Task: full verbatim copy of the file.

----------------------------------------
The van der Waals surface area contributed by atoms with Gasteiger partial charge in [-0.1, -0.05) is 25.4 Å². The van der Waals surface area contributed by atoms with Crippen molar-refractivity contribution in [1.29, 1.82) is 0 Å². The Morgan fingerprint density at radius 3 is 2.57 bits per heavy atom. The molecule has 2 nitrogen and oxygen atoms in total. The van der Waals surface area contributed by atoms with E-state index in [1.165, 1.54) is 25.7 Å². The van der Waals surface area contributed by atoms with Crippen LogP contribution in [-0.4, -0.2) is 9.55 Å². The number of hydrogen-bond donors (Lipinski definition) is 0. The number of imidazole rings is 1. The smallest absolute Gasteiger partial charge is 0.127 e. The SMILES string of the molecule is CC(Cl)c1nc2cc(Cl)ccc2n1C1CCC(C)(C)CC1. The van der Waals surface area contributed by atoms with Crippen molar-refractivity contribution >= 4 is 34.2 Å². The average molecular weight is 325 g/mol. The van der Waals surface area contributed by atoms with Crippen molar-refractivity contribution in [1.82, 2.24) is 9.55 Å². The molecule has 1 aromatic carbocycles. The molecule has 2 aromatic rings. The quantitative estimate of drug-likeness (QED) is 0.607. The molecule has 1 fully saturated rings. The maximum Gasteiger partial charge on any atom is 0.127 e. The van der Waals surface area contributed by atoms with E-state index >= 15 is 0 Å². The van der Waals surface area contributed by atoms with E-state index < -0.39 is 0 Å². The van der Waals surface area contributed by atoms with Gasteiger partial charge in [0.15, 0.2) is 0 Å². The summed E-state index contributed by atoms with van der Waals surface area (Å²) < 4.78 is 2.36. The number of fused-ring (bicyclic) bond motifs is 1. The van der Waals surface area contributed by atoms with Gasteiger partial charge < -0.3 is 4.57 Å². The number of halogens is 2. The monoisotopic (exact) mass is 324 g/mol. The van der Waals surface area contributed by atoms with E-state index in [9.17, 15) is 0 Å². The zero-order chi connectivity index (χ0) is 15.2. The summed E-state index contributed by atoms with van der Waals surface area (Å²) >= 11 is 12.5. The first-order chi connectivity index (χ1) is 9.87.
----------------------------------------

The van der Waals surface area contributed by atoms with Gasteiger partial charge in [-0.1, -0.05) is 25.4 Å². The van der Waals surface area contributed by atoms with Crippen molar-refractivity contribution in [1.29, 1.82) is 0 Å². The Morgan fingerprint density at radius 3 is 2.57 bits per heavy atom. The molecule has 2 nitrogen and oxygen atoms in total. The van der Waals surface area contributed by atoms with E-state index in [1.165, 1.54) is 25.7 Å². The van der Waals surface area contributed by atoms with Crippen LogP contribution in [-0.4, -0.2) is 9.55 Å². The number of hydrogen-bond donors (Lipinski definition) is 0. The number of imidazole rings is 1. The smallest absolute Gasteiger partial charge is 0.127 e. The SMILES string of the molecule is CC(Cl)c1nc2cc(Cl)ccc2n1C1CCC(C)(C)CC1. The van der Waals surface area contributed by atoms with Crippen molar-refractivity contribution >= 4 is 34.2 Å². The average molecular weight is 325 g/mol. The van der Waals surface area contributed by atoms with Crippen molar-refractivity contribution in [1.82, 2.24) is 9.55 Å². The molecule has 1 aromatic carbocycles. The molecule has 2 aromatic rings. The quantitative estimate of drug-likeness (QED) is 0.607. The molecule has 1 fully saturated rings. The maximum Gasteiger partial charge on any atom is 0.127 e. The van der Waals surface area contributed by atoms with E-state index >= 15 is 0 Å². The van der Waals surface area contributed by atoms with E-state index < -0.39 is 0 Å². The van der Waals surface area contributed by atoms with Gasteiger partial charge in [0.15, 0.2) is 0 Å². The summed E-state index contributed by atoms with van der Waals surface area (Å²) < 4.78 is 2.36. The number of fused-ring (bicyclic) bond motifs is 1. The van der Waals surface area contributed by atoms with Gasteiger partial charge < -0.3 is 4.57 Å². The number of halogens is 2. The monoisotopic (exact) mass is 324 g/mol. The van der Waals surface area contributed by atoms with E-state index in [9.17, 15) is 0 Å². The zero-order chi connectivity index (χ0) is 15.2. The summed E-state index contributed by atoms with van der Waals surface area (Å²) >= 11 is 12.5. The first-order chi connectivity index (χ1) is 9.87.